In Phase and Out of Phase = Tense and Relax!
It is commonly understood in harmony theory that when two notes are in unison, we feel calm and relaxed, and that when the notes differ they set up a tension that is “resolved” by bringing the notes back into harmony.
So at this point, we have the key the music is played in, the speed at which it is played, and variations that make music interesting: Rhythmic variations, melodic variations, and variations in the harmonies that occur as the music is played.
In each case, it strikes me that we are perceiving none other than the musical equivalent of the Tense/Relax Technique that is so effective for activating the energy centers (aka chakras) in our bodies!
Music that affects us spiritually, then, may be achieving the same goal: Creation of tension followed by a relaxation that promotes an energy impulse!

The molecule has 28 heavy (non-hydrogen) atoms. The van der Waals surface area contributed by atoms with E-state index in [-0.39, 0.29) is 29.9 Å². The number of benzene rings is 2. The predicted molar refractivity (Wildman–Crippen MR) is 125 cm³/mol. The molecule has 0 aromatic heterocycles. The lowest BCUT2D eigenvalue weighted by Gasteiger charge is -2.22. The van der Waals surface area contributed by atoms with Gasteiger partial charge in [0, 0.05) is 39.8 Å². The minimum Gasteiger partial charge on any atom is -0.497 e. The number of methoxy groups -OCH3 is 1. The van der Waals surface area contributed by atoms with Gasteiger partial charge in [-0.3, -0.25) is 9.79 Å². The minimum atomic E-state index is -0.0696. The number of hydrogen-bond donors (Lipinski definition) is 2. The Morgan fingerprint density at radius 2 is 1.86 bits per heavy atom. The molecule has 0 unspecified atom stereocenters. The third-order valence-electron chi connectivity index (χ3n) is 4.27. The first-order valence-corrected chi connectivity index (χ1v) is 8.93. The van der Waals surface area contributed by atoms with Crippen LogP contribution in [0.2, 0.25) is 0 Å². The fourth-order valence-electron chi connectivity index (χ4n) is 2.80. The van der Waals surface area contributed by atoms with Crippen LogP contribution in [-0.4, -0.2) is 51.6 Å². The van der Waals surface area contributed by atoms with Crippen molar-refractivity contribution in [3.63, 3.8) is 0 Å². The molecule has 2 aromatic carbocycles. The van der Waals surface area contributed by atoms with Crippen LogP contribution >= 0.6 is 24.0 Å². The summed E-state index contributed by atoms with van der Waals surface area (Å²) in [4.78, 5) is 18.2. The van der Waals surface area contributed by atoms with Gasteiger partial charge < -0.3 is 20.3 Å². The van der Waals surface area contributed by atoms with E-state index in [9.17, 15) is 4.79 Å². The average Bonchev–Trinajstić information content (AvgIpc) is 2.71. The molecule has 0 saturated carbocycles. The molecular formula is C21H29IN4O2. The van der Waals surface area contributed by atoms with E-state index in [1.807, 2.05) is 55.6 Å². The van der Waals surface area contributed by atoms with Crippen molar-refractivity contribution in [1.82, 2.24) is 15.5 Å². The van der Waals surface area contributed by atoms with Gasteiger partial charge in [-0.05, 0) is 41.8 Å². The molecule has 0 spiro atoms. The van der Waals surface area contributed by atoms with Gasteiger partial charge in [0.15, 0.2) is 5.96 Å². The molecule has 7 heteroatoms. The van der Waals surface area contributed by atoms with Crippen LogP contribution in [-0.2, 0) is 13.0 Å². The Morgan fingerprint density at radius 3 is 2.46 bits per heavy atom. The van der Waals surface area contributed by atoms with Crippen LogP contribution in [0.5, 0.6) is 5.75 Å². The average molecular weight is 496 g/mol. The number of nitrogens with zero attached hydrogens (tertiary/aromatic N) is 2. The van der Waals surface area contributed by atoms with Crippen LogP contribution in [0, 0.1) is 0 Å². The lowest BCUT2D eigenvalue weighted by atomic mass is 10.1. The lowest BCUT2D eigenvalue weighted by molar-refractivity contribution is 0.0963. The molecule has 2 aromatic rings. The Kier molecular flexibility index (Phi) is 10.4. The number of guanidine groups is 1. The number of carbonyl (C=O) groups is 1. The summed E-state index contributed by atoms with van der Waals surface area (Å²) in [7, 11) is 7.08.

Learn more: Raja Yoga Insights #14, Muscle Tension => Energy Flow.
Body, Mind, and Spirit
Finally, here’s another thought I’m not totally sure about, but is worth pursuing: Music operates at multiple levels, where:
- Lyrics affect us mentally.
- Melody, Harmony and Key affect us emotionally.
- Rhythm affects us physically.
However, there are some additional aspects to take into account:
- Emotional reactions can relax, energize, or tense up the mental and physical reactions, and vice versa.
- Things that operate at one level have harmonics that operate at a different level. (For example, a rhythm that affects us physically has harmonics that affect us emotionally. Notes that match those harmonics would be “in phase” and pleasing.)
- Spirit is energy that applies at all 3 levels: mental, emotional, and physical. So the lyrics, rhythms, and harmonies that affect our body, mind, and emotions also affect our spiritual energies.
That’s what I have at the moment, at any rate. Others have undoubtedly gone into at least some areas of this subject in much greater depth. If you know of any, please send them my way!